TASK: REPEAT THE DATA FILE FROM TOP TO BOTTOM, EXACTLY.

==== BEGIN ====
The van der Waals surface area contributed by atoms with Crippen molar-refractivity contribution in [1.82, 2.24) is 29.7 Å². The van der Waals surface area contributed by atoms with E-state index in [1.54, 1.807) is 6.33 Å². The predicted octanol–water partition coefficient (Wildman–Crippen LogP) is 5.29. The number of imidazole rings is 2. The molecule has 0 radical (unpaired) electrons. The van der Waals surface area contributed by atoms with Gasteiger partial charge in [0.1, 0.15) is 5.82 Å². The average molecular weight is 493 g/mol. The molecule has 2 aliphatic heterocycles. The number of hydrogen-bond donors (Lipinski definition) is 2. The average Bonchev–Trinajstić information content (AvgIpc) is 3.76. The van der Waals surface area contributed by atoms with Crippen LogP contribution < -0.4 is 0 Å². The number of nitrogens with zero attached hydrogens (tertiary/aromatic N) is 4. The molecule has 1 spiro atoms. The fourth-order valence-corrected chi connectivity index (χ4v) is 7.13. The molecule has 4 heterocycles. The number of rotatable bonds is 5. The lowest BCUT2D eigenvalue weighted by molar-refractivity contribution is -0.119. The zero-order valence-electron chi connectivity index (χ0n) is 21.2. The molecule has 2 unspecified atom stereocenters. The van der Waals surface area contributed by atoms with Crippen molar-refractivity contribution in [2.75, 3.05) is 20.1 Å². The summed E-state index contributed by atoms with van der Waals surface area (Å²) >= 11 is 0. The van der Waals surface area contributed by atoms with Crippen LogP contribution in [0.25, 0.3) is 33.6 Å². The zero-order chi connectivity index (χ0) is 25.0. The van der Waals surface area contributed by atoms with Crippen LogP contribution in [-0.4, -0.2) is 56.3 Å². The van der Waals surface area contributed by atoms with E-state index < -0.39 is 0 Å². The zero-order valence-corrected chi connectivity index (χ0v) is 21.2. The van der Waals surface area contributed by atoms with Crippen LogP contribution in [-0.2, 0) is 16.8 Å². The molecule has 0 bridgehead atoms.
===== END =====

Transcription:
The van der Waals surface area contributed by atoms with Crippen molar-refractivity contribution in [1.82, 2.24) is 29.7 Å². The van der Waals surface area contributed by atoms with E-state index in [1.54, 1.807) is 6.33 Å². The predicted octanol–water partition coefficient (Wildman–Crippen LogP) is 5.29. The number of imidazole rings is 2. The molecule has 0 radical (unpaired) electrons. The van der Waals surface area contributed by atoms with Gasteiger partial charge in [0.1, 0.15) is 5.82 Å². The average molecular weight is 493 g/mol. The molecule has 2 aliphatic heterocycles. The number of hydrogen-bond donors (Lipinski definition) is 2. The average Bonchev–Trinajstić information content (AvgIpc) is 3.76. The van der Waals surface area contributed by atoms with Crippen LogP contribution < -0.4 is 0 Å². The number of nitrogens with zero attached hydrogens (tertiary/aromatic N) is 4. The molecule has 1 spiro atoms. The fourth-order valence-corrected chi connectivity index (χ4v) is 7.13. The molecule has 4 heterocycles. The number of rotatable bonds is 5. The lowest BCUT2D eigenvalue weighted by molar-refractivity contribution is -0.119. The zero-order valence-electron chi connectivity index (χ0n) is 21.2. The molecule has 2 unspecified atom stereocenters. The van der Waals surface area contributed by atoms with Crippen molar-refractivity contribution in [2.75, 3.05) is 20.1 Å². The summed E-state index contributed by atoms with van der Waals surface area (Å²) >= 11 is 0. The van der Waals surface area contributed by atoms with Crippen LogP contribution in [0.25, 0.3) is 33.6 Å². The zero-order chi connectivity index (χ0) is 25.0. The van der Waals surface area contributed by atoms with Crippen LogP contribution in [-0.4, -0.2) is 56.3 Å². The van der Waals surface area contributed by atoms with E-state index < -0.39 is 0 Å². The zero-order valence-corrected chi connectivity index (χ0v) is 21.2. The van der Waals surface area contributed by atoms with Crippen LogP contribution in [-0.2, 0) is 16.8 Å². The molecule has 0 bridgehead atoms.